This verse, again, starts out like 6:12. Paul chooses a slightly different tack though. Where the previous verse focuses on me and my freedom, 10:23 looks at others. The goal here is the building up of others. Simply put, Paul says there are some things that pass the tests of lawful, worthwhile, and not enslaving, but he still avoids out of deference of others.

Jesus said that the definition of a true disciple is that the person loves others. Paul defines that love here by requiring us to build one another. Essentially, it not only has to be worthwhile for mu, but build others as well.

Joe Aldrich warns that this principle can be abused though. He calls these abusing people professional weaker brothers. They piously look down their nose at certain activities and claim that the activity offends them and, therefore, sinful for everyone. They lay this down as a trump card (maybe that is an unfortunate description) that ends the conversation and disallows any other opinions. Paul expects us to walk the line between drawing a true weaker brother into actual sin and standing against a pharisaical professional.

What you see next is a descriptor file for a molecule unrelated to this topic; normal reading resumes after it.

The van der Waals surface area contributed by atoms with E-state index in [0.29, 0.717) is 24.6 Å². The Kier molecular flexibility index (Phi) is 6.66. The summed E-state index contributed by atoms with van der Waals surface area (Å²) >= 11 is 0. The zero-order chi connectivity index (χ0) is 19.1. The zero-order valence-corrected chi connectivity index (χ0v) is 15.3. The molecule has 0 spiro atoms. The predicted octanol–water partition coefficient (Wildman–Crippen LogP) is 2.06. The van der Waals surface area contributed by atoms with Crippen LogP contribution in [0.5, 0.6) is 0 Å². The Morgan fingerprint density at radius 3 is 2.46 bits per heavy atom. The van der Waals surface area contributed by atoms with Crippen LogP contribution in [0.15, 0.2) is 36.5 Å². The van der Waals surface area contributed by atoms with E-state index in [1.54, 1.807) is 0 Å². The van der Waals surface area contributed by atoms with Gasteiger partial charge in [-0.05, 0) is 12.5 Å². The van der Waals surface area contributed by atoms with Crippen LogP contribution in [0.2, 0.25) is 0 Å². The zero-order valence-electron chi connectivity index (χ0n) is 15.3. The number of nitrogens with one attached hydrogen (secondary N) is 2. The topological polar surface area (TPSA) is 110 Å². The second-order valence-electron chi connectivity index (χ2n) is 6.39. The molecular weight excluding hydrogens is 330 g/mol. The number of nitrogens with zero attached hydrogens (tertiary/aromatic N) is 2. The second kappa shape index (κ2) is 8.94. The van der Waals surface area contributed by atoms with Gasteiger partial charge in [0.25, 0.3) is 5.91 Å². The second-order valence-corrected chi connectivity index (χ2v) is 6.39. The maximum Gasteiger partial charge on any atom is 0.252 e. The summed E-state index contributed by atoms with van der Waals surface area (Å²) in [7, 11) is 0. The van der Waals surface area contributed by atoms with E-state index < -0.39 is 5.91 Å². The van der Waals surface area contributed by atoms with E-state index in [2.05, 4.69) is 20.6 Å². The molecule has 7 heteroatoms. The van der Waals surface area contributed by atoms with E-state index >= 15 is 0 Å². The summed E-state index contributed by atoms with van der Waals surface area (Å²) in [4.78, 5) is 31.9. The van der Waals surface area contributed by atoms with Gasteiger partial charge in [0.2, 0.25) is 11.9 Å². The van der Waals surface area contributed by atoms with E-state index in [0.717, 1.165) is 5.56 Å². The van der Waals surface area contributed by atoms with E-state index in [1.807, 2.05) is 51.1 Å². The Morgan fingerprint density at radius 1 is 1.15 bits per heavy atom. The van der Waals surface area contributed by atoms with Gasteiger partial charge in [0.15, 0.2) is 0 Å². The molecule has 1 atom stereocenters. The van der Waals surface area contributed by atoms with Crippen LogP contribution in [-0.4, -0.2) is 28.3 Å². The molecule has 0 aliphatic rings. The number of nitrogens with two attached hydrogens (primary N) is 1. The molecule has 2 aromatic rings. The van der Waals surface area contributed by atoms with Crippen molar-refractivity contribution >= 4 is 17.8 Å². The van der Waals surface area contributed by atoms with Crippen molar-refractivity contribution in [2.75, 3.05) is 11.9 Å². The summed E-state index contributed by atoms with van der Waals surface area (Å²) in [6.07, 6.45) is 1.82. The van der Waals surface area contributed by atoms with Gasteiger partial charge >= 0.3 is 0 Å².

Both sides are very important to keep in consideration. Our participation will quite possibly change based on situation, people around us, and what God is teaching us at a particular time. This tension caused one young man quite a few years ago to respond, “I don’t want to think, just tell me what to do.” Unfortunately, Paul requires us to think.

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